Pakistan Urged to Prioritize Climate Finance, Adaptation, and Mitigation for a Resilient Future
ISLAMABAD: The need for adaptation and mitigation action expands beyond technical and institutional arrangements to changes in behaviors, lifestyle and overall mindset of the society, said Dr Shafqat Munir, Deputy Executive Director, SDPI. Effectively leveraging climate financing as aid, private sector finances and public finances is paramount for Pakistan to develop resilience to climate change as well as deliver on the Nationally Determined Contributions (NDCs), he added. He highlighted that during the Conference of Parties (COP) held in Bali, significance of technology transfer between states was emphasized for strengthening climate action. However, even more than a decade later, many developing nations continue to face challenges in accessing green technologies, which hinders effective climate action.
Dr Imran Khalid, Director, Governance and Policy, WWF-Pakistan highlighting the challenges hampering access to international climate finance remarked that unlike adaptation projects, mitigation projects can yield tangible results making them financially viable and bankable. It is therefore imperative that climate finance and adaptation policies shift focus on community-level analysis. He further said that policy development processes must transition from reactive to scientifically supported pre-emptive ones. He urged the government to make updated scientific data accessible to public to support development of bankable climate finance projects in the country and empower stakeholders to develop proposals in line with national priorities and advocate for climate justice.
Fawad Hayat, DGM Climate Change, National Disaster Risk Management Fund, Climate finance remains an ongoing endeavor, necessitating the establishment and enhancement of an enabling environment to secure international climate funding and promote financially viable projects. In the case of Pakistan, it’s imperative to engage in discussions centered on a balanced blend of adaptation and mitigation strategies to attract private climate investment. Pakistan’s vulnerability to climate-related disasters is underscored by the staggering losses of $30 billion in the aftermath of recent floods, rendering the country a high-risk prospect for investors.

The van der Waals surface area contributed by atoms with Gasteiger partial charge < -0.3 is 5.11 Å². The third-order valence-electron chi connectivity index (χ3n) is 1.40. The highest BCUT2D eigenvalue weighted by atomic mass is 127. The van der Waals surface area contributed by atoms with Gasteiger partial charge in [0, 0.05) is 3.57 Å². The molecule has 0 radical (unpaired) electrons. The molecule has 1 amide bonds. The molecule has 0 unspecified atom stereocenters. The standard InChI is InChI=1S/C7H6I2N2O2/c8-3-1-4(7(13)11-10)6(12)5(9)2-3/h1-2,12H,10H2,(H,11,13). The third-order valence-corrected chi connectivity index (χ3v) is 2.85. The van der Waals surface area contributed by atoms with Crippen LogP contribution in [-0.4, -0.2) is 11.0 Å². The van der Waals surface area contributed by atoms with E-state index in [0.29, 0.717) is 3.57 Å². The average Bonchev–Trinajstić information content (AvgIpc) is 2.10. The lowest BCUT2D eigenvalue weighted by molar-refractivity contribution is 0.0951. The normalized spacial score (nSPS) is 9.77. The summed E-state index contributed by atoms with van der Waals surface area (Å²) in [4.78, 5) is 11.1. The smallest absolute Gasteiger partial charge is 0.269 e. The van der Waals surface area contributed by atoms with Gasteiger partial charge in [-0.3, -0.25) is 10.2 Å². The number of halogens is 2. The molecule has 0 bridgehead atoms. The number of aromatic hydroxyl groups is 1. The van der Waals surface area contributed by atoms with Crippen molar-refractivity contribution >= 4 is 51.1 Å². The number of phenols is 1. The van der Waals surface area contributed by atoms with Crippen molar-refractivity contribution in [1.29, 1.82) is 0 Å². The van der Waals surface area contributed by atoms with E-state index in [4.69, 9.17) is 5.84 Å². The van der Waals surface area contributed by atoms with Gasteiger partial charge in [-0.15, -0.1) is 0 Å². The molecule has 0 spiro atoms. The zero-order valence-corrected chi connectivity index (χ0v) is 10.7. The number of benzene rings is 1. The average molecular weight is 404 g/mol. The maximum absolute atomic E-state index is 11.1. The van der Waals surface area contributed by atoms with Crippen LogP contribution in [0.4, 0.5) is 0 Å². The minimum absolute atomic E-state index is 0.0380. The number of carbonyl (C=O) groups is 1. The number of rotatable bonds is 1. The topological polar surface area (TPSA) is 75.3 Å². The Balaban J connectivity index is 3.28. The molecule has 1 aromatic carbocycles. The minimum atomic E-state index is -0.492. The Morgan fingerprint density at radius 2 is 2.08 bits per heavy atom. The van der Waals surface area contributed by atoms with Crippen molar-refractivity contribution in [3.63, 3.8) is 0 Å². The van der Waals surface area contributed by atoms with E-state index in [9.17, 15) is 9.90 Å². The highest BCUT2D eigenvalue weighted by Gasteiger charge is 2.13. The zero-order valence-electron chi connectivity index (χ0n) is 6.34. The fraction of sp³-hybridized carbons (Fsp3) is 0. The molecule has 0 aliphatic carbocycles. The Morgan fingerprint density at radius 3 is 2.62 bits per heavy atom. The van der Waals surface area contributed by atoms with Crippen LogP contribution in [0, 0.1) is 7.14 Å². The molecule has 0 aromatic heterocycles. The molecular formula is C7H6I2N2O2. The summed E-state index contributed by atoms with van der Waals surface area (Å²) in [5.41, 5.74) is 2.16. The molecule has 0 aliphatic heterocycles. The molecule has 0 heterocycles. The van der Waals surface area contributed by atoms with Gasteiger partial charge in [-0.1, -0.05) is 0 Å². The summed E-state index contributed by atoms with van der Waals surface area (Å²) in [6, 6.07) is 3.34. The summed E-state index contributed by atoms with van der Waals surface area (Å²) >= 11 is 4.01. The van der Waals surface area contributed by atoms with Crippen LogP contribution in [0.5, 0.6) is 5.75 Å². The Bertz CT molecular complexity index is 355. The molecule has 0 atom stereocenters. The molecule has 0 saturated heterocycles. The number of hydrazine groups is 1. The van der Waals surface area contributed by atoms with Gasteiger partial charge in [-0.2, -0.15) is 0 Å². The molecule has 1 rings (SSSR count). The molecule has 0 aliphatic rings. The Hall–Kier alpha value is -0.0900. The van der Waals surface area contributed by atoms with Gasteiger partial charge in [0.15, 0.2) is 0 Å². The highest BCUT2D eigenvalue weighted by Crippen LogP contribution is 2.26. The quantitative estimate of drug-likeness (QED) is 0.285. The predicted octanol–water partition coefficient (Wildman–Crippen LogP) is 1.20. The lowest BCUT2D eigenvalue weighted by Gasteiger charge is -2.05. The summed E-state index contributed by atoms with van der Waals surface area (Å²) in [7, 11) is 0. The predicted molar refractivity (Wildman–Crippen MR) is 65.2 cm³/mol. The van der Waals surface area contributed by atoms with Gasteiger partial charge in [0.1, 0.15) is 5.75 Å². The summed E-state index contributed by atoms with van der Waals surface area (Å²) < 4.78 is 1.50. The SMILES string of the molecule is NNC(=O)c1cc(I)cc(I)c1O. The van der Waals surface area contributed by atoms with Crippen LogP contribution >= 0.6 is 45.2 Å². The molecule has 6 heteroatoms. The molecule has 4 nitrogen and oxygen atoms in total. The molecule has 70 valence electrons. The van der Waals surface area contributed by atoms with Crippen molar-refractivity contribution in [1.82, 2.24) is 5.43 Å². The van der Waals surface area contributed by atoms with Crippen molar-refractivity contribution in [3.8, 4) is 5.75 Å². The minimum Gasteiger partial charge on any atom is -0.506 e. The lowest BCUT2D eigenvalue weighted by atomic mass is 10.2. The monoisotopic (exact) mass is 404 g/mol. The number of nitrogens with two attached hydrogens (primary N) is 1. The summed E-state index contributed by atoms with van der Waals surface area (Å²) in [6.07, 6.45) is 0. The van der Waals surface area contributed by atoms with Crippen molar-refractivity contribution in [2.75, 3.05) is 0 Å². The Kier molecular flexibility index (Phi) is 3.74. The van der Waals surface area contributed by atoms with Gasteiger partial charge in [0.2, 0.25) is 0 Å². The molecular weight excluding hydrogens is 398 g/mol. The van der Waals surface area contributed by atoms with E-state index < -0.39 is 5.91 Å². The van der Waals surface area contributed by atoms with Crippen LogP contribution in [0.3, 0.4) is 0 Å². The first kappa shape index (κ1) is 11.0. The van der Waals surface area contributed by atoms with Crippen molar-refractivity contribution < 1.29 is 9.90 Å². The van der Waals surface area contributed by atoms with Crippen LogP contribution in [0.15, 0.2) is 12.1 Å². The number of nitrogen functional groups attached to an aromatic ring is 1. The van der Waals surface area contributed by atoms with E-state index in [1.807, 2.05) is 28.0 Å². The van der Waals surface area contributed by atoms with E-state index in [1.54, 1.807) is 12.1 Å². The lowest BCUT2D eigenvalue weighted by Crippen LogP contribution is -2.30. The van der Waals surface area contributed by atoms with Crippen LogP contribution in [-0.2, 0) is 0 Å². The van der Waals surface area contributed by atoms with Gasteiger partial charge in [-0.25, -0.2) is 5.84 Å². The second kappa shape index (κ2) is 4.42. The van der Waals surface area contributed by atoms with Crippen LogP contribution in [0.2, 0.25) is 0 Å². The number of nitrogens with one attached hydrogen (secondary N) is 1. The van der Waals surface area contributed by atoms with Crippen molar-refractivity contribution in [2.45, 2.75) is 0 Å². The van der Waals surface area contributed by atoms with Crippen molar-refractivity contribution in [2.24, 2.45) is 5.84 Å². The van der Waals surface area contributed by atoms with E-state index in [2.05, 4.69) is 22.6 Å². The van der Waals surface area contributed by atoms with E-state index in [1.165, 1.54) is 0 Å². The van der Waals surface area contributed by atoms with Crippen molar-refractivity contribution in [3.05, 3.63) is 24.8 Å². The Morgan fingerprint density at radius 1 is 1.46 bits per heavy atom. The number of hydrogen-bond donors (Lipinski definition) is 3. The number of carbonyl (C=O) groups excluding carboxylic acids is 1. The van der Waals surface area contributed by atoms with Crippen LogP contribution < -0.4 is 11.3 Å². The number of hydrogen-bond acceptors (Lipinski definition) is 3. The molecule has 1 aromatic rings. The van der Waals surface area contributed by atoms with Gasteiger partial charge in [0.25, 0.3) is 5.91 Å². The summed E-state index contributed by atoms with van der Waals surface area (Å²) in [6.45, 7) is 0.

However, there lies a significant opportunity to avert the high costs of humanitarian recovery through proactive adaptation measures. Without these measures in place, the expenses incurred in recovery and rehabilitation are substantially greater. Hence, advocating for a combination of adaptation and mitigation not only strengthens resilience but also proves to be a prudent economic choice in the face of escalating climate challenges. This underscores the urgency of Pakistan’s commitment to sustainable climate action and the pursuit of international climate finance to secure a more resilient and prosperous future.